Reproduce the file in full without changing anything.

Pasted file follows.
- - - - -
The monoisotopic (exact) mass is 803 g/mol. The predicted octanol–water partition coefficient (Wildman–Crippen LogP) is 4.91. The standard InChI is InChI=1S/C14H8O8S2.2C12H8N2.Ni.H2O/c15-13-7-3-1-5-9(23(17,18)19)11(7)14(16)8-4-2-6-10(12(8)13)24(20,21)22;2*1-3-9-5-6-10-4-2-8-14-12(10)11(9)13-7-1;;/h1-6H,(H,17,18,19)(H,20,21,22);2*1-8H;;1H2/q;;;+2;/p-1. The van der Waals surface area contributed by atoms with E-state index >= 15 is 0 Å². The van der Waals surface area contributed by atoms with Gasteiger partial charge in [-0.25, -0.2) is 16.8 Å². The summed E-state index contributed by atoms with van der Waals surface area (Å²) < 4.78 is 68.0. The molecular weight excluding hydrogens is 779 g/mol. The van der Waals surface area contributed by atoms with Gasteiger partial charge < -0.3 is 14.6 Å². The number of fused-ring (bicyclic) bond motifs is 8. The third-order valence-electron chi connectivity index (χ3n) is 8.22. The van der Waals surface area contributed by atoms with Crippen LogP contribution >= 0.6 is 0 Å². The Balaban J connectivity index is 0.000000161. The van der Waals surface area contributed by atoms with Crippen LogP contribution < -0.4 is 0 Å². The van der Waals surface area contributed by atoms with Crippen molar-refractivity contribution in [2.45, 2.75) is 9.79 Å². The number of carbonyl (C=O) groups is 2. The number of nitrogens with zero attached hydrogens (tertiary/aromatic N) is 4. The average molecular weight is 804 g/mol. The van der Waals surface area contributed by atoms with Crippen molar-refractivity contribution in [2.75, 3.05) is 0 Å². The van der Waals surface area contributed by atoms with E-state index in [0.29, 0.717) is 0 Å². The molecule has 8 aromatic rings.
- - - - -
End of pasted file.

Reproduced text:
The monoisotopic (exact) mass is 803 g/mol. The predicted octanol–water partition coefficient (Wildman–Crippen LogP) is 4.91. The standard InChI is InChI=1S/C14H8O8S2.2C12H8N2.Ni.H2O/c15-13-7-3-1-5-9(23(17,18)19)11(7)14(16)8-4-2-6-10(12(8)13)24(20,21)22;2*1-3-9-5-6-10-4-2-8-14-12(10)11(9)13-7-1;;/h1-6H,(H,17,18,19)(H,20,21,22);2*1-8H;;1H2/q;;;+2;/p-1. The van der Waals surface area contributed by atoms with E-state index >= 15 is 0 Å². The van der Waals surface area contributed by atoms with Gasteiger partial charge in [-0.25, -0.2) is 16.8 Å². The summed E-state index contributed by atoms with van der Waals surface area (Å²) < 4.78 is 68.0. The molecular weight excluding hydrogens is 779 g/mol. The van der Waals surface area contributed by atoms with Gasteiger partial charge < -0.3 is 14.6 Å². The number of fused-ring (bicyclic) bond motifs is 8. The third-order valence-electron chi connectivity index (χ3n) is 8.22. The van der Waals surface area contributed by atoms with Crippen LogP contribution >= 0.6 is 0 Å². The Balaban J connectivity index is 0.000000161. The van der Waals surface area contributed by atoms with Crippen LogP contribution < -0.4 is 0 Å². The van der Waals surface area contributed by atoms with Crippen molar-refractivity contribution in [2.45, 2.75) is 9.79 Å². The number of carbonyl (C=O) groups is 2. The number of nitrogens with zero attached hydrogens (tertiary/aromatic N) is 4. The average molecular weight is 804 g/mol. The van der Waals surface area contributed by atoms with Crippen molar-refractivity contribution in [2.75, 3.05) is 0 Å². The van der Waals surface area contributed by atoms with E-state index in [0.29, 0.717) is 0 Å². The molecule has 8 aromatic rings.